Purpose: To develop and evaluate a cardiac phase-resolved myocardial T1 mapping sequence. Methods: The proposed method for temporally resolved parametric assessment of Z-magnetization recovery (TOPAZ) is based on contiguous fast low-angle shot imaging readout after magnetization inversion from the pulsed steady state. Thereby, segmented k-space data are acquired over multiple heartbeats, before reaching steady state. This results in sampling of the inversion-recovery curve for each heart phase at multiple points separated by an R-R interval. Joint T1 and B1+ estimation is performed for reconstruction of cardiac phase-resolved T1 and B1+ maps. Sequence parameters are optimized using numerical simulations. Phantom and in vivo imaging are performed to compare the proposed sequence to a spin-echo reference and saturation pulse prepared heart rate–independent inversion-recovery (SAPPHIRE) T1 mapping sequence in terms of accuracy and precision. Results: In phantom, TOPAZ T1 values with integrated B1+ correction are in good agreement with spin-echo T1 values (normalized root mean square error = 4.2%) and consistent across the cardiac cycle (coefficient of variation = 1.4 ± 0.78%) and different heart rates (coefficient of variation = 1.2 ± 1.9%). In vivo imaging shows no significant difference in TOPAZ T1 times between the cardiac phases (analysis of variance: P = 0.14, coefficient of variation = 3.2 ± 0.8%), but underestimation compared with SAPPHIRE (T1 time ± precision: 1431 ± 56 ms versus 1569 ± 65 ms). In vivo precision is comparable to SAPPHIRE T1 mapping until middiastole (P > 0.07), but deteriorates in the later phases. Conclusions: The proposed sequence allows cardiac phase-resolved T1 mapping with integrated B1+ assessment at a temporal resolution of 40 ms. Magn Reson Med 79:2087–2100, 2018.
Bibliographical noteFunding Information:
Early techniques for the quantification of the longitudinal relaxation time (T1) in the heart have used continuous imaging using equidistant fast low-angle shot (FLASH) excitations, following an initial inversion pulse, as origi-nally proposed by Look and Locker (8). Although such approaches did not provide a pixel-wise T1 map due to the 1ElectricalandComputerEngineering,UniversityofMinnesota,Minneapolis, absence of electrocardiographic (ECG) triggering, they Minnesota,USA. allowed for a regional estimation of myocardial T1 using a 2Center for Magnetic Resonance Research, University of Minnesota, region of interest (ROI) analysis (9). For voxel-wise quantifi-3Minneapolis,Minnesota,USA. cation, the modified Look-Locker inversion-recovery HeidelbergUniversity,Mannheim,Germany.ComputerAssistedClinicalMedicine,UniversityMedicalCenterMannheim, sequence was introduced, performing single-shot imaging, 4Cardiovascular Division, Department of Medicine, University of Minnesota, triggered to the end-diastolic quiescence in a Look-Locker-Minneapolis, Minnesota, USA. type inversion-recovery experiment (10). This enabled spa-5Working Group on Cardiovascular Magnetic Resonance Imaging, Experi- tially resolved quantification of the T1 time as a parameter Delbru€ck-CentrumandCharite′-MedicalUniversityBerlin,Berlin,Germany.mentalandClinicalResearchCenter,Joint Cooperation oftheMax- map (T1 mapping) and established widespread use of quan-6DepartmentofCardiologyandNephrology,HELIOSKlinikumBerlin-Buch, titative cardiovascular MRI. Other imaging sequences, Berlin, Germany. based on inversion (11–13) or saturation (14,15) recovery or Grant Support: NIH, grant numbers R00HL111410 and P41EB015894; NSF, a combination of both (16,17), have been subsequently grantnumberCCF-1651825. introduced for myocardial T1 mapping, each offering a dis-SAPPHIREsequence.S.W.andM.A.areinventorsofanUSandEuropeanpatentdescribingthe tinct profile of advantages and disadvantages (18–20).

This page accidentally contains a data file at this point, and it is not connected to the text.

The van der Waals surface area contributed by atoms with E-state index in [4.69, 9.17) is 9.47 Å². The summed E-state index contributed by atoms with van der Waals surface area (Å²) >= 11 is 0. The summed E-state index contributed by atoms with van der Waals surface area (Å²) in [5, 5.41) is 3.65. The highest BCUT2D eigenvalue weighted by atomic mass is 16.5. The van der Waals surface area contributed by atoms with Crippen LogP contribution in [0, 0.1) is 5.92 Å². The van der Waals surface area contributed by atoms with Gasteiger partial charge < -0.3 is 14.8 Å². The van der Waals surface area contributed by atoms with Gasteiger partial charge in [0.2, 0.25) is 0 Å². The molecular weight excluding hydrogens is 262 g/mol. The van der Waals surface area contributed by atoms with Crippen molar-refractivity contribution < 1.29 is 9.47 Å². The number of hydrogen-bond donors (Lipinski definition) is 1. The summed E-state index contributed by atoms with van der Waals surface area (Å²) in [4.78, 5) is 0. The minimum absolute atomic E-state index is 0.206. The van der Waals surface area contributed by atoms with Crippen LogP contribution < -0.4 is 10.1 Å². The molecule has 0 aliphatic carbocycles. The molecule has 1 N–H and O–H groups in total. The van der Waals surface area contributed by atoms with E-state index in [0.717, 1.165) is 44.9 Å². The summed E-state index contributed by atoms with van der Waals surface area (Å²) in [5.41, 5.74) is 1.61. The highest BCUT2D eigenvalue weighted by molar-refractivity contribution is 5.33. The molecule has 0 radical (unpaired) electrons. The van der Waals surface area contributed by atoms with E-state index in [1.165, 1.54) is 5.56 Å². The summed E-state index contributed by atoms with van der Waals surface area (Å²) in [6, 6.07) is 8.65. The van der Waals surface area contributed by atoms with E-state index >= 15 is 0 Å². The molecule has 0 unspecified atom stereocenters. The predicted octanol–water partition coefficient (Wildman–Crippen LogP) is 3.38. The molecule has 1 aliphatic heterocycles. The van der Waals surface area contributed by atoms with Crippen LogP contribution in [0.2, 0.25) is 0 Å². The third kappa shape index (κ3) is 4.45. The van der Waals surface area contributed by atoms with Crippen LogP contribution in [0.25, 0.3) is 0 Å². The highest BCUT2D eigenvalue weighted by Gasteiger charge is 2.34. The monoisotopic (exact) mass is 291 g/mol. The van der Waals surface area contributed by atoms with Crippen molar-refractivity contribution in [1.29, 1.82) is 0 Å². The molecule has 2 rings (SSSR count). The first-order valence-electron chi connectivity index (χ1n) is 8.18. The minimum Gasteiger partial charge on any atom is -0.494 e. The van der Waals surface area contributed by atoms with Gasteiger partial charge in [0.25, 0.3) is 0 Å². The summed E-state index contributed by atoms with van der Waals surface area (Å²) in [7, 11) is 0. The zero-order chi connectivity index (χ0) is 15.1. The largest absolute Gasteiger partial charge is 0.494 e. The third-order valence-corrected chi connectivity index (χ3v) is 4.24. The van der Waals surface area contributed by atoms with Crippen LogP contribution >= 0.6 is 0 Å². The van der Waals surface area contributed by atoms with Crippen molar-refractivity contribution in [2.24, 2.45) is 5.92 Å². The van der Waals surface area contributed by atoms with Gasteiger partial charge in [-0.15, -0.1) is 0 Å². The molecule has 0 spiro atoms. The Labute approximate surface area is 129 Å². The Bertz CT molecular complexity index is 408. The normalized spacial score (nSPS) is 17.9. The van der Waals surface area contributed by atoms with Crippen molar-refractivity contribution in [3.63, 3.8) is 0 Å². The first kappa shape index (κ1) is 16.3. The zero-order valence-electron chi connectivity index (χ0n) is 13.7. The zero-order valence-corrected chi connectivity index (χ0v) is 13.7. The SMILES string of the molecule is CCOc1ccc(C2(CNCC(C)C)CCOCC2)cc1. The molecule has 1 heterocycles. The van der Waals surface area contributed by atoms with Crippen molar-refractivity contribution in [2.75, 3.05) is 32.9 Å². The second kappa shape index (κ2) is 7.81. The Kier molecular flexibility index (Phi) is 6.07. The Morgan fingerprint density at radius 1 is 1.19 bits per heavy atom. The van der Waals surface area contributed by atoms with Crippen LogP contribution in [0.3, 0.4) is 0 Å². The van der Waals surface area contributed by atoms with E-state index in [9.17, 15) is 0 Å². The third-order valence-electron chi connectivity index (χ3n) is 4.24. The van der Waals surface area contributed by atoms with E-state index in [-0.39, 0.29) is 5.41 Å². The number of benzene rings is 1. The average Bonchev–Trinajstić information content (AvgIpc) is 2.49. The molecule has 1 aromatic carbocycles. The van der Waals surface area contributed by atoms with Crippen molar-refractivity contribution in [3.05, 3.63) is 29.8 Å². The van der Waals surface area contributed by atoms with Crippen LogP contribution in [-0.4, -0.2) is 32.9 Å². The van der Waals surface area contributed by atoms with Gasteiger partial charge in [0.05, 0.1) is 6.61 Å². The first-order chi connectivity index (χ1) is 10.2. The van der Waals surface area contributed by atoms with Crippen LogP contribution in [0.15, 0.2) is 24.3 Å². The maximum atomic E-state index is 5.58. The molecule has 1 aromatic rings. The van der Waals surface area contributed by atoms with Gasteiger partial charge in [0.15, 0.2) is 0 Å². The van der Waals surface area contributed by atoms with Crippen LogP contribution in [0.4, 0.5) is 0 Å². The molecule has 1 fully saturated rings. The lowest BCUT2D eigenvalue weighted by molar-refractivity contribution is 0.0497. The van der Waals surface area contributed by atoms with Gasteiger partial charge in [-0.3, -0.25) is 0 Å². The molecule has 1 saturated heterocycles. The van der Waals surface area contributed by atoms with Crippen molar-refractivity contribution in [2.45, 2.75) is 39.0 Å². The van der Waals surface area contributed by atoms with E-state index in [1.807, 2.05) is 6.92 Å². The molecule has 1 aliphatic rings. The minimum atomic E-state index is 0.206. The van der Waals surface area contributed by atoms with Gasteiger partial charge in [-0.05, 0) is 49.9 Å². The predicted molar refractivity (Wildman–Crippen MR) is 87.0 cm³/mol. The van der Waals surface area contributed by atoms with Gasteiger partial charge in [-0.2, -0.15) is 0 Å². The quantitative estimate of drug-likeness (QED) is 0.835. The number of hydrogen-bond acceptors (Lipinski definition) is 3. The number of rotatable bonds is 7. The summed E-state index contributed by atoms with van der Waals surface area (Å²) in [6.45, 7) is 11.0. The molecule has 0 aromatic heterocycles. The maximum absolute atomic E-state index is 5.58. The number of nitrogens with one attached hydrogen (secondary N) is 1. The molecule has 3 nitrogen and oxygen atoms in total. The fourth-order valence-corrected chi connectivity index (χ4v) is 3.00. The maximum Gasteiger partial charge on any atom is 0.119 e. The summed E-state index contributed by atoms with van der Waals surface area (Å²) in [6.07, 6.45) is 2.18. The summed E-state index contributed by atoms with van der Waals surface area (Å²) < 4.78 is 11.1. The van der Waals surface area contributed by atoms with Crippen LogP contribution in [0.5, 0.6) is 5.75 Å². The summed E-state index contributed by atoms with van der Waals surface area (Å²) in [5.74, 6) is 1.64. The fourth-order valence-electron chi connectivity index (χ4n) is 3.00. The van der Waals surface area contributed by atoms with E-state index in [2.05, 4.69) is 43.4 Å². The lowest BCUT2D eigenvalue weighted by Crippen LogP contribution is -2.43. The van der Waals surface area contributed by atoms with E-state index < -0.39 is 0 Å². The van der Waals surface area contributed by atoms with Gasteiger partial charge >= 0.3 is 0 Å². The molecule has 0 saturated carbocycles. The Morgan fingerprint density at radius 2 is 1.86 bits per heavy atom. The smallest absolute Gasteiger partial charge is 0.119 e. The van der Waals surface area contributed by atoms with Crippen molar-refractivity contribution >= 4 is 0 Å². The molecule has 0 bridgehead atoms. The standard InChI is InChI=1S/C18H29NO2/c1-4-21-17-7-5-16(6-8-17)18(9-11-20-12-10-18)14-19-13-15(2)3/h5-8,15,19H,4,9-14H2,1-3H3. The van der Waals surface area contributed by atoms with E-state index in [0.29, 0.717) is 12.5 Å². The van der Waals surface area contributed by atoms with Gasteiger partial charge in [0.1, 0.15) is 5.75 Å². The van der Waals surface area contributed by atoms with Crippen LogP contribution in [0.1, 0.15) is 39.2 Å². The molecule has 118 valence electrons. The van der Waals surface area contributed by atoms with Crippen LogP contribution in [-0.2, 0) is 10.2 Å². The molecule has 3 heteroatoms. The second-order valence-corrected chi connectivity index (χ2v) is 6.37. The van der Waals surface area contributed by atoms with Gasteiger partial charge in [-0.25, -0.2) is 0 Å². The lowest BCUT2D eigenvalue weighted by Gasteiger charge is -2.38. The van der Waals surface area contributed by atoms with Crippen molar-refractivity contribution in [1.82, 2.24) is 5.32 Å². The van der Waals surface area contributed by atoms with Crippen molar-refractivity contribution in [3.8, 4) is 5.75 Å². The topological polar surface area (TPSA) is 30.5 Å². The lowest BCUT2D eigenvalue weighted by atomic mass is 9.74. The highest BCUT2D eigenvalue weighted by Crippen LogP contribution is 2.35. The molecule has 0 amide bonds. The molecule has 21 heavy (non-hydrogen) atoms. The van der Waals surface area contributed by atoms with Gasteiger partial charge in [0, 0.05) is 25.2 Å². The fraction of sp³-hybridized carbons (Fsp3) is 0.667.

- + mapping
- T mapping
- cardiac imaging
- quantitative myocardial tissue characterization